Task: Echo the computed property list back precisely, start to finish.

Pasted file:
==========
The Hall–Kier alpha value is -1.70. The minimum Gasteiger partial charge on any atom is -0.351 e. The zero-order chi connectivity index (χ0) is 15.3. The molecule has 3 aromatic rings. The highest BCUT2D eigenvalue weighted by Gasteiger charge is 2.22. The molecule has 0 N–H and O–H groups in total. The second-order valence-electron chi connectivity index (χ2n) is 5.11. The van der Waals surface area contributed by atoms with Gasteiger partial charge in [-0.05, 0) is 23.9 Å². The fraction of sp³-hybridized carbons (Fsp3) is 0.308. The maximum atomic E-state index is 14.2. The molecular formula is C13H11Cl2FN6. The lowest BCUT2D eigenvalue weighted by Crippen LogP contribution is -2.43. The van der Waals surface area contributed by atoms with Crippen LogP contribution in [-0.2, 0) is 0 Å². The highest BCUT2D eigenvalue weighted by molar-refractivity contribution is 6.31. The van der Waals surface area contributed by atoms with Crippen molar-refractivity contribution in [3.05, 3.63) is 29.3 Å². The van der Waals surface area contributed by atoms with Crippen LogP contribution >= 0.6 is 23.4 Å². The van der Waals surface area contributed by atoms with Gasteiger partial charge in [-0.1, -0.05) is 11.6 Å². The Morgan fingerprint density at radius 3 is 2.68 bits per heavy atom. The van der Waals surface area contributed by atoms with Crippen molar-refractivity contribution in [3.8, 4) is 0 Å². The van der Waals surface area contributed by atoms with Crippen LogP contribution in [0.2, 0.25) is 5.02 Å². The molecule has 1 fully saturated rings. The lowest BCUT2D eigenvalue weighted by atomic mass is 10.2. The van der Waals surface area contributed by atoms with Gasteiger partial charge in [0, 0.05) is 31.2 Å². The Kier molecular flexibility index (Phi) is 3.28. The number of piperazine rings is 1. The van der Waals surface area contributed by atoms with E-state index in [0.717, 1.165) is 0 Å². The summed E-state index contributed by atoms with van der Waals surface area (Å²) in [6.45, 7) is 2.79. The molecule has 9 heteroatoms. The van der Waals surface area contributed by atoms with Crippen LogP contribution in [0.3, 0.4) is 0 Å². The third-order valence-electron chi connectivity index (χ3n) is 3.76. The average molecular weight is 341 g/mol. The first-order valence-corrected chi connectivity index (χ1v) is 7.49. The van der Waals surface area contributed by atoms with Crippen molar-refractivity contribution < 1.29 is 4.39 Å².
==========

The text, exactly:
The Hall–Kier alpha value is -1.70. The minimum Gasteiger partial charge on any atom is -0.351 e. The zero-order chi connectivity index (χ0) is 15.3. The molecule has 3 aromatic rings. The highest BCUT2D eigenvalue weighted by Gasteiger charge is 2.22. The molecule has 0 N–H and O–H groups in total. The second-order valence-electron chi connectivity index (χ2n) is 5.11. The van der Waals surface area contributed by atoms with Gasteiger partial charge in [-0.05, 0) is 23.9 Å². The fraction of sp³-hybridized carbons (Fsp3) is 0.308. The maximum atomic E-state index is 14.2. The molecular formula is C13H11Cl2FN6. The lowest BCUT2D eigenvalue weighted by Crippen LogP contribution is -2.43. The van der Waals surface area contributed by atoms with Crippen LogP contribution in [-0.2, 0) is 0 Å². The highest BCUT2D eigenvalue weighted by molar-refractivity contribution is 6.31. The van der Waals surface area contributed by atoms with Crippen molar-refractivity contribution in [3.05, 3.63) is 29.3 Å². The van der Waals surface area contributed by atoms with Crippen LogP contribution >= 0.6 is 23.4 Å². The van der Waals surface area contributed by atoms with Gasteiger partial charge in [-0.1, -0.05) is 11.6 Å². The Morgan fingerprint density at radius 3 is 2.68 bits per heavy atom. The van der Waals surface area contributed by atoms with Crippen molar-refractivity contribution in [3.8, 4) is 0 Å². The van der Waals surface area contributed by atoms with Crippen LogP contribution in [0.2, 0.25) is 5.02 Å². The molecule has 1 fully saturated rings. The lowest BCUT2D eigenvalue weighted by atomic mass is 10.2. The van der Waals surface area contributed by atoms with Gasteiger partial charge in [0, 0.05) is 31.2 Å². The Kier molecular flexibility index (Phi) is 3.28. The number of piperazine rings is 1. The van der Waals surface area contributed by atoms with E-state index in [0.717, 1.165) is 0 Å². The summed E-state index contributed by atoms with van der Waals surface area (Å²) in [6.45, 7) is 2.79. The molecule has 9 heteroatoms. The van der Waals surface area contributed by atoms with Crippen LogP contribution in [0.3, 0.4) is 0 Å². The third-order valence-electron chi connectivity index (χ3n) is 3.76. The average molecular weight is 341 g/mol. The first-order valence-corrected chi connectivity index (χ1v) is 7.49. The van der Waals surface area contributed by atoms with Crippen molar-refractivity contribution < 1.29 is 4.39 Å².